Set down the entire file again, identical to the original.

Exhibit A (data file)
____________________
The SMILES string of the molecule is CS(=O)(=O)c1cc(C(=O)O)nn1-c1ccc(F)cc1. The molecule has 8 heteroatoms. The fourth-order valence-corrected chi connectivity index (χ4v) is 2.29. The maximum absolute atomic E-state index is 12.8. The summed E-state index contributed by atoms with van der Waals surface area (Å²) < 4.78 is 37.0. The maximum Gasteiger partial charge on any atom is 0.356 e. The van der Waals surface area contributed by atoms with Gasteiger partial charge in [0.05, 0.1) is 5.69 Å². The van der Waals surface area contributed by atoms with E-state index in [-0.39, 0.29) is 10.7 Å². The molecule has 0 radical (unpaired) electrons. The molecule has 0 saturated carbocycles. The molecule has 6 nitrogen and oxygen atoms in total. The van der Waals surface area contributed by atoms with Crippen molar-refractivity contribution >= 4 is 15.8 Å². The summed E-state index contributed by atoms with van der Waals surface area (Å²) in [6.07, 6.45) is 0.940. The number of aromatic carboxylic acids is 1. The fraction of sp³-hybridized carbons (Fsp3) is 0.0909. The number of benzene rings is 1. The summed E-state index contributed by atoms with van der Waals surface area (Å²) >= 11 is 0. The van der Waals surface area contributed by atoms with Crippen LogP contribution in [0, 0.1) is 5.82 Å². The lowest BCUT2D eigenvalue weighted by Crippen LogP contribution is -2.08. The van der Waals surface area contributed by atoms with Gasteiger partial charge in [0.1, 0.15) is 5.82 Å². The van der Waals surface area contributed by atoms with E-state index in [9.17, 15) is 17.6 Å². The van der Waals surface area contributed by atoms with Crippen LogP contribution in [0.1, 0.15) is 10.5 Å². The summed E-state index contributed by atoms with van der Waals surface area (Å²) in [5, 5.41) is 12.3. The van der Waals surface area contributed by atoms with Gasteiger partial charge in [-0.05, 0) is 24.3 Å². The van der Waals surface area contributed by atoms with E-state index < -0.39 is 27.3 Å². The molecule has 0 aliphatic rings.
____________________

The SMILES string of the molecule is CS(=O)(=O)c1cc(C(=O)O)nn1-c1ccc(F)cc1. The molecule has 8 heteroatoms. The fourth-order valence-corrected chi connectivity index (χ4v) is 2.29. The maximum absolute atomic E-state index is 12.8. The summed E-state index contributed by atoms with van der Waals surface area (Å²) < 4.78 is 37.0. The maximum Gasteiger partial charge on any atom is 0.356 e. The van der Waals surface area contributed by atoms with Gasteiger partial charge in [0.05, 0.1) is 5.69 Å². The van der Waals surface area contributed by atoms with E-state index in [-0.39, 0.29) is 10.7 Å². The molecule has 0 radical (unpaired) electrons. The molecule has 0 saturated carbocycles. The molecule has 6 nitrogen and oxygen atoms in total. The van der Waals surface area contributed by atoms with Crippen molar-refractivity contribution >= 4 is 15.8 Å². The summed E-state index contributed by atoms with van der Waals surface area (Å²) in [6.07, 6.45) is 0.940. The number of aromatic carboxylic acids is 1. The fraction of sp³-hybridized carbons (Fsp3) is 0.0909. The number of benzene rings is 1. The summed E-state index contributed by atoms with van der Waals surface area (Å²) >= 11 is 0. The van der Waals surface area contributed by atoms with Crippen LogP contribution in [0, 0.1) is 5.82 Å². The lowest BCUT2D eigenvalue weighted by Crippen LogP contribution is -2.08. The van der Waals surface area contributed by atoms with Gasteiger partial charge in [0.1, 0.15) is 5.82 Å². The van der Waals surface area contributed by atoms with E-state index in [9.17, 15) is 17.6 Å². The van der Waals surface area contributed by atoms with Crippen LogP contribution in [0.1, 0.15) is 10.5 Å². The summed E-state index contributed by atoms with van der Waals surface area (Å²) in [5, 5.41) is 12.3. The van der Waals surface area contributed by atoms with Gasteiger partial charge in [-0.05, 0) is 24.3 Å². The van der Waals surface area contributed by atoms with E-state index < -0.39 is 27.3 Å². The molecule has 0 aliphatic rings.